Partnerships for Environmental Public Health (PEPH)

March 3, 2022 • 2:00 - 3:00 p.m. ET

Train the Trainer event conducted in Spanish
Disaster preparedness Train-the-Trainer event conducted in Spanish at the International Chemical Workers Union Council (ICWUC). Photo courtesy of New Labor.

Last month in the Community Health Workers webinar, we heard from two projects on ensuring that community-engaged research is relevant to the needs of the people being served. A critical need in community engagement is access to information and access to research participation, both of which can be limited by language barriers. By communicating with community partners in their language, academic and training program partners can build trust, empower community members, and promote environmental and occupational public health.

Our presenters described why and how language should be considered in the context of racial and social justice. They also identified the challenges, benefits, and opportunities for community-engaged research projects and programs.

English to Spanish interpretation was provided for this webinar.


Presentation 1: How and Why We Build Language Justice (1MB)

Jessica Martinez

Jessica Martinez serves as co-executive director of the National Council for Occupational Safety and Health (COSH). A nationally recognized movement leader, Martinez has been organizing public policy and education initiatives at National COSH for nine years. Martinez leads efforts around language justice ensuring accessibility and inclusivity of programs for diverse worker populations. She is trilingual, speaking English, Spanish, and Portuguese. Under Martinez’s direction, National COSH has built ground-breaking coalitions that engage workers as leaders to win critical workplace health and safety improvements.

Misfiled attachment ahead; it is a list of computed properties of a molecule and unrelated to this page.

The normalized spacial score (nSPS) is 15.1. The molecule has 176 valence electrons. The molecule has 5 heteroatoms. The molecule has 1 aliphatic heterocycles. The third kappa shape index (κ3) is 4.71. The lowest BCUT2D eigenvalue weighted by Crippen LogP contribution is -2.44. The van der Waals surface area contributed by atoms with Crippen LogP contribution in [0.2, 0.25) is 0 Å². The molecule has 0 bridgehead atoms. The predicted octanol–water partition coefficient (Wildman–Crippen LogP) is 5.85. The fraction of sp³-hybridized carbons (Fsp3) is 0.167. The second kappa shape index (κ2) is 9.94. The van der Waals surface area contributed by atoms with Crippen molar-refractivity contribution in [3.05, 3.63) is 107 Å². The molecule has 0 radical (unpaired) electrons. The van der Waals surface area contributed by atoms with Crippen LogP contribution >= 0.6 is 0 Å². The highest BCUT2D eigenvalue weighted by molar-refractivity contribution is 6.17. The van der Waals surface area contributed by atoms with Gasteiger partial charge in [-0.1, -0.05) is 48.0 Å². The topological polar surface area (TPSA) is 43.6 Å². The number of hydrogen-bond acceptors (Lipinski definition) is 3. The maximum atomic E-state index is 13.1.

Presentation 2: Language Justice During COVID-19 (1MB)

BJ Cummings, M.S.

BJ Cummings, M.S., manages community engagement for the University of Washington's Superfund Research Program and EDGE Center (Interdisciplinary Center for Exposures, Diseases, Genomics and Environment). She previously worked for community organizations on clean up and restoration of Seattle’s Duwamish River. She authored a book titled “The River That Made Seattle: A Natural and Human History of the Duwamish” (UW Press 2020).

Lisa Hayward, Ph.D.

Lisa Hayward, Ph.D., is a manager of communication in the Department of Environmental and Occupational Health at the University of Washington (UW). She manages research translation for the UW Superfund Research Program and co-manages community engagement for the UW Interdisciplinary Center for Exposures, Diseases, Genomics and Environment. Prior to joining UW, she was a Science and Technology Policy Fellow with the American Association for the Advancement of Science and managed communications for the Northwest Climate Science Center. She has a Ph.D. in biology from UW and a bachelor’s degree in biology and English from Carleton College.

Webinar Resources

Duwamish fishing videos – A series of nine videos from the University of Washington Superfund Research Program, in four languages (English, Spanish, Vietnamese, and Khmer [Cambodian]), deliver health messages about safe fishing on the Duwamish River.

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